SCENE: A nondescript office in New York. MLB Director of Umpires RANDY MARSH sits at a conference room table, shuffling papers in and out of a briefcase and whistling mostly tunelessly, though a sharp-eared listener may be able to detect occasional strains of "Take Me Out To The Ballgame."
A soft knock, and then the door opens. In walks ANGEL HERNANDEZ.
HERNANDEZ: Hey, Randy. We doing this in the conference room this year?
MARSH: Yep, we sure are. Good to see you. This won't take a minute, but we got to do these - you know paperwork.
HERNANDEZ: Sure, sure.
MARSH: Let's get going, then. The old man is prowling around today and I don't want him stopping -
The door opens with a crash, accompanied by a thump from outside the room. Both men jump to their feet.
BUD SELIG: Dang it, I thought this was one of them newfangled sliding glass doors!
MARSH: Told you a hundred times, Mr. Selig. Those are only on the outside of buildings. In here we have regular doors.
SELIG: Ah, dangit. Well, anyway, I heard that Angel here was coming in today for his performance review, since his crew is in town. Was hoping I could sit in. You just go ahead and run through your questions.
MARSH (looking uncomfortable): Uh... you sure maybe you don't want to ask your questions first? Don't want to hold you up here.
SELIG: No, no, this is the main thing I got to do today. Already finished the Jumble.
MARSH: Right... all right, question 1. Are you still breathing regularly?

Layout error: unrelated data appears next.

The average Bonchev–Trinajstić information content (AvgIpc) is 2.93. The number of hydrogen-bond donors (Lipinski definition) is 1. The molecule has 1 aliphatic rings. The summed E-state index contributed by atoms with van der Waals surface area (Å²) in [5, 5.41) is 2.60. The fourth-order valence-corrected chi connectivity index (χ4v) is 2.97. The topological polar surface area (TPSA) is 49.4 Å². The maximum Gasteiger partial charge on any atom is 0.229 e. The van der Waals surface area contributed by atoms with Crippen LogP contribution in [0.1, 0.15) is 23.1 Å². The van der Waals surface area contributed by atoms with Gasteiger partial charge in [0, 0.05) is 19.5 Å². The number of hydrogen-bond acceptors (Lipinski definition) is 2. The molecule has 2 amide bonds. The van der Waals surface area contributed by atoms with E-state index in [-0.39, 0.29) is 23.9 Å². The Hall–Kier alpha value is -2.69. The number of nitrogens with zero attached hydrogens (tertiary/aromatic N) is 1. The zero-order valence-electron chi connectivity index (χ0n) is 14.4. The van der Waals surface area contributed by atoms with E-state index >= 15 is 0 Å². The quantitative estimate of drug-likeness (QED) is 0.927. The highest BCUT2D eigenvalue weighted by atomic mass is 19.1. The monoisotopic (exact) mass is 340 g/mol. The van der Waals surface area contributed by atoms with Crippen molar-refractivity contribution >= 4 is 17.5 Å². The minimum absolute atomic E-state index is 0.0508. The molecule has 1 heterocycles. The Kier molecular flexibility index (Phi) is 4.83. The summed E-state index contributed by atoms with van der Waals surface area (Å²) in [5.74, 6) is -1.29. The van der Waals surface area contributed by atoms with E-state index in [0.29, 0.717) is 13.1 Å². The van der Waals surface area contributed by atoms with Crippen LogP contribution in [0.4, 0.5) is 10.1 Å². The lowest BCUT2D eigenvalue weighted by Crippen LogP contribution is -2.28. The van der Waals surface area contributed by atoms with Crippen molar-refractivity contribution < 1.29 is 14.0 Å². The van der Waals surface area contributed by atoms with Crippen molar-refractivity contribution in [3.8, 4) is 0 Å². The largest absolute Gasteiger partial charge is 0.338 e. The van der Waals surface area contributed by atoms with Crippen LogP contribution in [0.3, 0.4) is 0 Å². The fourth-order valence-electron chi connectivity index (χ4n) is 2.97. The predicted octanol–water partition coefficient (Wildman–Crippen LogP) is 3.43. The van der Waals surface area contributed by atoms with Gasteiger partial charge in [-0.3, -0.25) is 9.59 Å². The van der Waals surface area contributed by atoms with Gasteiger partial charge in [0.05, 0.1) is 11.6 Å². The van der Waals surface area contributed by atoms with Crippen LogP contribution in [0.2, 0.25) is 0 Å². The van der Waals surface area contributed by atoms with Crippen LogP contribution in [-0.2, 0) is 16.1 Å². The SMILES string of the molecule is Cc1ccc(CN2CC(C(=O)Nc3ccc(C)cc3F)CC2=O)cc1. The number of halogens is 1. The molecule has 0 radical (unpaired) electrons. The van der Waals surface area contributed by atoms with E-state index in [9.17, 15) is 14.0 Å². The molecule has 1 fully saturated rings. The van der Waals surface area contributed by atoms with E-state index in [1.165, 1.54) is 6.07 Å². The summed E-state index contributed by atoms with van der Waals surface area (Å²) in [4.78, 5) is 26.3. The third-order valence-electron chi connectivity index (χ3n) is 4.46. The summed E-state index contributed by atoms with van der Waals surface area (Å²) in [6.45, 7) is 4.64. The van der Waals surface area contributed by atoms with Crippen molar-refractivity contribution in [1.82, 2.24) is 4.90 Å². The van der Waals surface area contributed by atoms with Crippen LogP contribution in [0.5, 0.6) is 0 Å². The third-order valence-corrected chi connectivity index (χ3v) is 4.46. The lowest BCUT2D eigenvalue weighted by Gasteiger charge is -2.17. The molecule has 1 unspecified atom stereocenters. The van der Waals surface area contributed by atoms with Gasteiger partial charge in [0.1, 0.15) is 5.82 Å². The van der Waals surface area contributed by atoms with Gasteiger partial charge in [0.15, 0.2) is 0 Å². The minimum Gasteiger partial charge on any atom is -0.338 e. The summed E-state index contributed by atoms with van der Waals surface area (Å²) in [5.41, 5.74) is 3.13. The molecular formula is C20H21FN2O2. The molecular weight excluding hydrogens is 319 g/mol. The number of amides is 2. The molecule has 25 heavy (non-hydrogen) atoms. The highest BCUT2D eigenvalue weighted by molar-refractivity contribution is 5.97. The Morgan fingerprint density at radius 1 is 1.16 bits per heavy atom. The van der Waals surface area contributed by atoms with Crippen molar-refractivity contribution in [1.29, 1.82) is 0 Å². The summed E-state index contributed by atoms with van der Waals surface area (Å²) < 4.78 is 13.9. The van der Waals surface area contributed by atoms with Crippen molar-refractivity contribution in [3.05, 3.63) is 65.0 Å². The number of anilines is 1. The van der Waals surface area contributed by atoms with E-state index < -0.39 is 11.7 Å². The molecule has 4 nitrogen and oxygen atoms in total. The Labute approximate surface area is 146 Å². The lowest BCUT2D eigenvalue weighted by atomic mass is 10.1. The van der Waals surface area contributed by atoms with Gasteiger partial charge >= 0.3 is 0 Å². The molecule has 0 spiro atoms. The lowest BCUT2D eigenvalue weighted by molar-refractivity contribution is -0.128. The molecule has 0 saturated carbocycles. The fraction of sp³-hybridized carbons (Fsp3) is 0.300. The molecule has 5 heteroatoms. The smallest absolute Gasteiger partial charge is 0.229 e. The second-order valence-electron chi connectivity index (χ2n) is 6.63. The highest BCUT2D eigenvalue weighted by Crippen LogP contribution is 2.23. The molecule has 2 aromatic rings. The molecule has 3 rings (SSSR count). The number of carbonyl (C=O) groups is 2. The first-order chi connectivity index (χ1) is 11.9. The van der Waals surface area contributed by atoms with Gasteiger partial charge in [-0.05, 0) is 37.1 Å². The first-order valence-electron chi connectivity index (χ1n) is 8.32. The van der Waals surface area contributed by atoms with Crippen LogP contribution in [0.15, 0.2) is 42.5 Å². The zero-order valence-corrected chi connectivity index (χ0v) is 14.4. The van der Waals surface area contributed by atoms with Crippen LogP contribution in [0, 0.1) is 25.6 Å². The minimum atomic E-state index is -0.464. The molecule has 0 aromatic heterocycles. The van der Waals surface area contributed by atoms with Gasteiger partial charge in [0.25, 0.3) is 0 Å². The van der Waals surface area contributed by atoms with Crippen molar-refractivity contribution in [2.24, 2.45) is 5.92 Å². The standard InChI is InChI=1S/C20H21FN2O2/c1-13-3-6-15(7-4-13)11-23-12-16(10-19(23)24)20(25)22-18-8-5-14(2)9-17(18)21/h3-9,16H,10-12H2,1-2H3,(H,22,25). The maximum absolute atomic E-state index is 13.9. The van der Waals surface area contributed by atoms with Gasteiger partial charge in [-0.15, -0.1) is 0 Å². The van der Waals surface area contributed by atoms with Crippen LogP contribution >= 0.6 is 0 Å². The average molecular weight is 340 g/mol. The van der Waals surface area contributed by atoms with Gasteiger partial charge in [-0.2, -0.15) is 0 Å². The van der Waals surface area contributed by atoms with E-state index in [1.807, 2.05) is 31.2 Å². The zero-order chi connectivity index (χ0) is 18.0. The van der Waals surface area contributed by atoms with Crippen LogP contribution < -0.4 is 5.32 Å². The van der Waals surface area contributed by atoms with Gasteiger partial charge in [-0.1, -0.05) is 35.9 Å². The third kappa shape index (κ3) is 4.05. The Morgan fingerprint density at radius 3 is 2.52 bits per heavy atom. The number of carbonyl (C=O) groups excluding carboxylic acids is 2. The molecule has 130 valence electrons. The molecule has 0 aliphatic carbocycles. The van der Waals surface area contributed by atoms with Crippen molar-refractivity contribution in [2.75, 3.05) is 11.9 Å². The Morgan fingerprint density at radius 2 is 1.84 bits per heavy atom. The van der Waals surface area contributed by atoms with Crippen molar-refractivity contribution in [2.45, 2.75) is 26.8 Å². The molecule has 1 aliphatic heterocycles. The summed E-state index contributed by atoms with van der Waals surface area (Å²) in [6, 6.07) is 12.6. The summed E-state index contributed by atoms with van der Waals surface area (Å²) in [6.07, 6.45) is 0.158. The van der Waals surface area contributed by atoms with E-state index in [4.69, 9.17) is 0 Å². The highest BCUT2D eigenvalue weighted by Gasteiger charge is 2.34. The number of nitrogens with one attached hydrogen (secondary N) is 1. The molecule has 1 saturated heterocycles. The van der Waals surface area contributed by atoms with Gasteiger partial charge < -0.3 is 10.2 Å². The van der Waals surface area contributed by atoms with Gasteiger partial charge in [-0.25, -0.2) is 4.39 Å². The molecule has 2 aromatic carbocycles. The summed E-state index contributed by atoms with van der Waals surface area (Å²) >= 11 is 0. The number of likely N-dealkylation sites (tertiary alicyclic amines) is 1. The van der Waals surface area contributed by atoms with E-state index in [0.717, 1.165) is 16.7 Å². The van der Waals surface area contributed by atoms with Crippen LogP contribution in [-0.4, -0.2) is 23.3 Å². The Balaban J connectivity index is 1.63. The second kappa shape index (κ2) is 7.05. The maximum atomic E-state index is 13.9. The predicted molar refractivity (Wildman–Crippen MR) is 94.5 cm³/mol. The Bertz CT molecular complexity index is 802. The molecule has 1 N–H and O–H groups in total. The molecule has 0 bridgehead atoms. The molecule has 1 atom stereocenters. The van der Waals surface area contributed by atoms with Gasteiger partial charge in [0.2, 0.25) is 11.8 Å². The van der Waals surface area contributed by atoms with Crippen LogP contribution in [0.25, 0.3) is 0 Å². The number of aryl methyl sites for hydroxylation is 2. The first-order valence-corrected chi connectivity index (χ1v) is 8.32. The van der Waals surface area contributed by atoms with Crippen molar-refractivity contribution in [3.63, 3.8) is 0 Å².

MARSH: Were you a major league umpire previously?
MARSH: All right, that wraps it up for our questions. According to my sliding scale, your performance rating for this year is "Outstanding."
HERNANDEZ: Thank you.
SELIG (jumps up, knocking a computer to the floor): Now just hold on a minute here! You mean to say that's the whole performance review?
MARSH: We've been using it for years, and it never failed us before.
SELIG: Does anyone ever not get "outstanding"?
HERNANDEZ: Eric Gregg got "super-outstanding" eight years in a row.
MARSH: He ate an entire meatball sub without using his hands.
HERNANDEZ (puts his hand on his heart): The man had a gift.
SELIG: Well, blast it, I'm not going to let this go by. Sit back down, I've got a few questions of my own!
MARSH: Neither of us got up. You're the only one that's standing up.
SELIG (staring wildly): Right. Alright, question one, smart guy. If a fielder throws his glove at the ball and hits it, what happens?
HERNANDEZ: Uh... The batter gets a ground-rule double?
SELIG (to Marsh): Is he right?
MARSH: How should I know?
SELIG: I'll look it up later. OK, question two. Is this a balk? He waves his arms around wildly while sticking his tongue out and making goofy faces
SELIG: Wrong answer! Trick question, I wasn't the pitcher, I was the third baseman.
MARSH: That's just silly.
HERNANDEZ: Don't worry, I've got this. He winds up dramatically. All right, you're outta this game!
SELIG: What game?
MARSH (gently): Angel, you can't really-
HERNANDEZ: Nope, you're gone! Start walking!
SELIG: Or what?
HERNANDEZ: Or I'll have to make a report and send it to the commissioner's office!
SELIG: You're in the commissioner's office. That's literally where we are right now.
HERNANDEZ: Oh. Well, maybe, then... um...
MARSH (again, gently): Angel, why don't you just go. I'll take care of this.
HERNANDEZ: Right. Yes. Well. He leaves, somewhat huffily.
SELIG: Randy, that man needs to be fired!
MARSH: Yeah, I know.
SELIG: You're not going to fire him, are you?
MARSH: No, I'm not. And do you know why I'm not?
SELIG: Because after years of being an umpire, you hate everything and everyone?
MARSH: That's right.
SELIG: Me too.
We zoom away, with both men looking pensive. In the far distance, we can hear Hernandez attempting to eject two secretaries, a doorman, and a cab driver.